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Anthropological perspective

In article by Peter Stallybrass, ‘The Value of Culture and the Disavowal of Things‘, he looks at the role of Christianity in providing an aesthetic appreciation of the ordinary.

The metaphorics of Christianity concern the value of the valueless (unnourishing quantities of bread and wine). And Christianity immediately materialized this valuelessness through its scriptures, written down in codices to distinguish them from the more prestigious Jewish and pagan forms of scrolls.
…around a priceless/valueless fingernail a reliquary of gold and precious stones would be made; around the reliquary, a cathedral would be built; around the cathedral, an urban economy would develop; around that economy, new road systems would emerge that would pull large numbers of people and large amounts of money and goods along the pilgrimage routes of Europe.

Interesting point, but makes you wonder if this kind of approach was vulnerable to a Nietzchean critique, that it was just appealing to the weakest position in order to avoid the responsibility of uniqueness.

Art Monthly review

In his glowing review for Art Monthly (‘Craft undone’, March 2006, p9-11) John McPhee describes Craft Unbound as ‘a welcome addition to the small number of publications about contemporary Australian artists/craftspeople.’ Curious that the book continues to feature as a contrast with the Transformations exhibition at the National Gallery of Australia. Two ends of the spectrum perhaps, common and precious.

No direction home

D. A. Pennebaker was a pioneer of the direct cinema documentary movement in the early 1960s, which sought to use the new technology of handheld, mobile cameras and synchronous sound to film in a strictly observational, spontaneous style. The movement first came to prominence in 1960 with Primary (Robert Drew, 1960), an account of the Democratic Party’s Presidential Primary contest between Hubert Humphrey and John F. Kennedy.
The movement’s ontology of realism reflected André Bazin’s case for a cinema of realism, deriving from the camera’s mechanical, truth-capturing qualities, resulting in “an image of the world [being] created automatically without the creative intervention of man” (10)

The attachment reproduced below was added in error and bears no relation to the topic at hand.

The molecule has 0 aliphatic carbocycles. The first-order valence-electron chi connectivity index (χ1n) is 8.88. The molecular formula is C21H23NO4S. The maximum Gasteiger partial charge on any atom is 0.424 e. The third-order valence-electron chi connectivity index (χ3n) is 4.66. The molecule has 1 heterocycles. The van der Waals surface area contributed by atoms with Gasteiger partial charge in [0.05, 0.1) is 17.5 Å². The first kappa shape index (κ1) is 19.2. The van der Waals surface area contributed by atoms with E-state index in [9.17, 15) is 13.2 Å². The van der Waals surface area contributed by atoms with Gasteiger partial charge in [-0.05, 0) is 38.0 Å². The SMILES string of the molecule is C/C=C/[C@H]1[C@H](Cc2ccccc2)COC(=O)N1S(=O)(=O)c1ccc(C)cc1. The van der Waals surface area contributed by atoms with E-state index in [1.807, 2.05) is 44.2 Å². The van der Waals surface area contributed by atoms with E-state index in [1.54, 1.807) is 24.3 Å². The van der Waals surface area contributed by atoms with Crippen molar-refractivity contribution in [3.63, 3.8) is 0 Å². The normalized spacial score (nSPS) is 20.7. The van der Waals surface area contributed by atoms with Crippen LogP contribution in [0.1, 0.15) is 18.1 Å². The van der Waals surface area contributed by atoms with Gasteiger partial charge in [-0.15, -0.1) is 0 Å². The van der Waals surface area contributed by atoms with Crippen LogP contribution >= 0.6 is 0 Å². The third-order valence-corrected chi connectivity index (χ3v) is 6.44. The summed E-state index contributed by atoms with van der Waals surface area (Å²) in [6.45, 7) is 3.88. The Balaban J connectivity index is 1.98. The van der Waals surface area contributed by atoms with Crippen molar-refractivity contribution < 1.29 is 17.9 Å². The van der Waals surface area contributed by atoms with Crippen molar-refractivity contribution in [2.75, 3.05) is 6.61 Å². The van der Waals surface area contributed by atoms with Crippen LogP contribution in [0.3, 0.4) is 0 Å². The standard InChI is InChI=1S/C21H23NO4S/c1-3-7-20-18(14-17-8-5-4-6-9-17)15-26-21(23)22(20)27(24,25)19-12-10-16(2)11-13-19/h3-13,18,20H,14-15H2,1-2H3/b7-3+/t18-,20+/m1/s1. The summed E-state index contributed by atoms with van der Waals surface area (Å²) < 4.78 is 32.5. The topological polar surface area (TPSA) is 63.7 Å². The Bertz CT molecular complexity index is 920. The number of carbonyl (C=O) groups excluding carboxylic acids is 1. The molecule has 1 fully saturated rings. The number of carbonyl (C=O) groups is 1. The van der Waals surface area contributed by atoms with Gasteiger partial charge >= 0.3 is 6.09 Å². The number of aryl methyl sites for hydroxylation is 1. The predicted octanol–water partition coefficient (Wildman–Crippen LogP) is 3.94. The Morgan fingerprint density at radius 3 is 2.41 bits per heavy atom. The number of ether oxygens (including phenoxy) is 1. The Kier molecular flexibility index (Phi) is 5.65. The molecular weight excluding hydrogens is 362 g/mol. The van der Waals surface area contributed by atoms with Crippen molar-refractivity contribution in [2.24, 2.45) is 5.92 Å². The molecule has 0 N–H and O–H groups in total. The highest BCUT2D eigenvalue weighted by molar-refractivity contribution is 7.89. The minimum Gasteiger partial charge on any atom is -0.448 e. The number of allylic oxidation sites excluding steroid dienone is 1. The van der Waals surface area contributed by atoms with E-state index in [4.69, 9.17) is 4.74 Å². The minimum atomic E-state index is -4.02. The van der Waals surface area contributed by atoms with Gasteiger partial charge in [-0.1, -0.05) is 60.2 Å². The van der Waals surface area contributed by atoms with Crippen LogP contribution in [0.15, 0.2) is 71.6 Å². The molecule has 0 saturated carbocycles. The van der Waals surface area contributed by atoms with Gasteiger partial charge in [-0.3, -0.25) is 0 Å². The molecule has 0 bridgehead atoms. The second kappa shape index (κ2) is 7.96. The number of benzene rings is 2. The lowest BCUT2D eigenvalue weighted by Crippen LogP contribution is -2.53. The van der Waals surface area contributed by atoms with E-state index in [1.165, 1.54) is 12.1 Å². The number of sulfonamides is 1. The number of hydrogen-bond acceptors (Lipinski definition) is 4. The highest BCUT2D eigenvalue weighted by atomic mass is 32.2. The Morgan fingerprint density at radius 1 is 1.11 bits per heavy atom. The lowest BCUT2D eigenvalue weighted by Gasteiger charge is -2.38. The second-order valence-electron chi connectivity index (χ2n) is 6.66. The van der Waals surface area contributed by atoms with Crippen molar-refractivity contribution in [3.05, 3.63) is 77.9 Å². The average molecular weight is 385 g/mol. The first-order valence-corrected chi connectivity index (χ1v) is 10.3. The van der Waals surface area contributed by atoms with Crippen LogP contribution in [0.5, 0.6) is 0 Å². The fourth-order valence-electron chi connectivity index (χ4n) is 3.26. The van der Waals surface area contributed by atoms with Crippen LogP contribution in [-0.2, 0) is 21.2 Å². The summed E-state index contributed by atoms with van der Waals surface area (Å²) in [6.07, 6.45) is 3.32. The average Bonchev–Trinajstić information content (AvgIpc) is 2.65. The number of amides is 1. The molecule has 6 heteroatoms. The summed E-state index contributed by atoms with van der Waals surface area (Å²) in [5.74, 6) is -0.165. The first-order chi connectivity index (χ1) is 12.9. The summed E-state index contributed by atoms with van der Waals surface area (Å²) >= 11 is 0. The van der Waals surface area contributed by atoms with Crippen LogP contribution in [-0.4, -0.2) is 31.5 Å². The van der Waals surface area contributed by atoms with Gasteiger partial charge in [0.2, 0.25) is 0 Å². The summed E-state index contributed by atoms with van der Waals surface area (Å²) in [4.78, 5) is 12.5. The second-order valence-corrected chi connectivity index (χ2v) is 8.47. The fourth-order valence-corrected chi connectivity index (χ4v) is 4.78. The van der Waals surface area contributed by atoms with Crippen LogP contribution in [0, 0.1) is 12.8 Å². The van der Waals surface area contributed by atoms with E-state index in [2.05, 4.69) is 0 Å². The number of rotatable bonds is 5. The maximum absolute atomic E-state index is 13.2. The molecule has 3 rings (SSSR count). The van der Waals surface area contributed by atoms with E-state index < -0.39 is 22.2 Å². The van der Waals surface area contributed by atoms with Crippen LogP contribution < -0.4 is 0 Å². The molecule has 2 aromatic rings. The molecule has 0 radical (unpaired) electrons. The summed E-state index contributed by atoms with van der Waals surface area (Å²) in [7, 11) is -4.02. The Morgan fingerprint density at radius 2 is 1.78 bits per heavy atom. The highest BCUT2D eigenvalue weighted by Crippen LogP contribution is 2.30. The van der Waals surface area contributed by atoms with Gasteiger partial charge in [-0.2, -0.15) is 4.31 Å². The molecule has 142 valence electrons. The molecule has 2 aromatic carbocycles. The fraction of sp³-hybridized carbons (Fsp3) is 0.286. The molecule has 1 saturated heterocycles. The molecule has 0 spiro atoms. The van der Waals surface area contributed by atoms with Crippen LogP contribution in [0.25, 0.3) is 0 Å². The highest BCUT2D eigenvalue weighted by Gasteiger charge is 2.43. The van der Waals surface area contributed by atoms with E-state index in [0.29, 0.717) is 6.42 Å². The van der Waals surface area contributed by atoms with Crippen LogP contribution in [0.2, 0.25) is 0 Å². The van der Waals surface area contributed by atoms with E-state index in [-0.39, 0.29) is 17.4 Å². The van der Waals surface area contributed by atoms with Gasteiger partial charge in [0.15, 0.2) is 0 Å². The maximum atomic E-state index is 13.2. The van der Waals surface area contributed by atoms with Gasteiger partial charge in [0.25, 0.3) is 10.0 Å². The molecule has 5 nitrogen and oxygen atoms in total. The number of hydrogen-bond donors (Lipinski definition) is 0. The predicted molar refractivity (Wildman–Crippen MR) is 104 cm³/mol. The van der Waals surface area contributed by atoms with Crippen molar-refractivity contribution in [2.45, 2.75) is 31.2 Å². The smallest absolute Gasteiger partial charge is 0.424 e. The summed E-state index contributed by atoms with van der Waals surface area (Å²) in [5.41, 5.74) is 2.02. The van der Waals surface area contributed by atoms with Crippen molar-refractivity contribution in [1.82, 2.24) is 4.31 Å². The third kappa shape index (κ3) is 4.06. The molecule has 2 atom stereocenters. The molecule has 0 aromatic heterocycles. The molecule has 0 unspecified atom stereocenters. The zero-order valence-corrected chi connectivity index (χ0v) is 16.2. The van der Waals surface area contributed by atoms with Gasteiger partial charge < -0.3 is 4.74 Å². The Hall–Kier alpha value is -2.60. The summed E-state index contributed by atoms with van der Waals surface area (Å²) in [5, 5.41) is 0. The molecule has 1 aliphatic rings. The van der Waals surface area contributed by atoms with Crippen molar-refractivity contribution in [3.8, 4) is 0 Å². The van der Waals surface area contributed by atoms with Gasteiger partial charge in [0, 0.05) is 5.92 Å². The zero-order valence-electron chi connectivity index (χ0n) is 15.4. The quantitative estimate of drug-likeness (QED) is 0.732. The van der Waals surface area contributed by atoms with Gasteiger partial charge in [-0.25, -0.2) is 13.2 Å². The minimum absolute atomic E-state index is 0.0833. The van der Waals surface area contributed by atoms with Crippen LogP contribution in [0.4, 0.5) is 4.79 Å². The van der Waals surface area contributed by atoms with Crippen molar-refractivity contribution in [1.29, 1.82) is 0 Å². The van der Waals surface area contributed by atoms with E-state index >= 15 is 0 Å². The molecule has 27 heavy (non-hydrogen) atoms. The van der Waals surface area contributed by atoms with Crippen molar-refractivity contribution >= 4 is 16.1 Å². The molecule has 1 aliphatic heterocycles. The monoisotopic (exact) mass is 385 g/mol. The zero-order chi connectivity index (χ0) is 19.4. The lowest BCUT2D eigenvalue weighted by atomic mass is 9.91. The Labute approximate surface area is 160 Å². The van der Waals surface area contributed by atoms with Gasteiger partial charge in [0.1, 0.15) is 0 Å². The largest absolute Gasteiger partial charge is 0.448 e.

Tim O’Farrell ‘No Direction Home:’ (18/02/2006)

Notalgia for Mud

Wired News: Nostalgia for Mud
“This is the circle of bourgeois nostalgia for naivety,” warned Theodor Adorno in Minima Moralia. “The soullessness of those in the margins of civilization, forbidden self-determination by daily need, at once appealing and tormenting, becomes a phantasm of soul to the well-provided-for, whom civilization has taught to be ashamed of the soul.”
It always seems healthy to take on these kinds of cruel observations, like a cold shower… bracing. But cynicism shouldn’t be the only response.
When you have everything you want, you can’t have need. Necessity is necessary.

Welcome to Craft Unbound

The discovery of rare value in the most common of materials seems a particularly Australian quest. Eighteen newly emerged craft practitioners from across Australia demonstrate in their work how a source as humble as the supermarket can provide materials for even the most precious work of art. Materials include quartz, grass, ice cream sticks, indigenous timbers, plastic bags, cardboard packaging, styrofoam, books, blankets, skin and shampoo. In each case, a work of elegance and expressive power has been produced from extremely humble materials. The exhibition ‘Make the Common Precious’ demonstrates the creative potential of craft to transform materials through skill and imagination. This exhibition coincides with the publication of ‘Make the Common Precious’ (Thames & Hudson). Artists profiled in the publication are Ari Athans (QLD), Roseanne Bartley (VIC), Kantjupayi Benson (WA), Kate Campbell-Pope (WA), Lorraine Connelly-Northey (VIC), Honor Freeman (SA), Stephen Gallagher (VIC), Caz Guiney (VIC), David Herbert (VIC), Nicholas Jones (VIC), Nicole Lister (NSW), Sally Marsland (VIC), Paull McKee (ACT), Tiffany Parbs (SA), Anna Phillips (TAS), Fleur Schell (WA), Mark Vaarwerk (QLD), Damien Wright (VIC) and Louiseann Zahra (VIC).
This is a place for occasional news about the publication Craft Unbound: Make the Common Precious, the artists who are featured there and the exhibition touring to Santiago, Chile in October 2006. For more information about the exhibition, go here.

Margot Osborne review

In her review for the Adelaide Advertiser, Margot Osborne critiques Craft Unbound alongside the National Gallery of Australia exhibition, Transformations. She rightly praises the high quality of work in the Canberra show curated by Robert Bell. While she commends the artists in Craft Unbound, she is critical of the way they are presented. She identifies ‘sternly leftist leanings’ and attacks the author for having a Ph.D. and belonging to ‘the most elite realms of the art world’. It’s a shame that Osborne has to resort to personal attack, rather than address the substance of the argument. Osborne, previously at the JamFactory and curator of shows such as The Return of Beauty, is a firm believer in craft for its own sake. And why not? The kinds of objects being made by contemporary craftspersons today are quite stunning and wonderful to behold. However, to deny the possibility that craft might also speak to other issues is to reduce its potency beyond the gallery. Craft Unbound is not an attack on the world of elitist craft. It is a group of makers who seek to renew their crafts by setting themselves the challenge of making beauty out of the world at hand. Their work is not only an aesthetic transformation of humble materials, it is also a welcome respite from a world that seeks to set our desires on consumer brands. Being beautiful objects does not detract from their power to inspire something different in our world.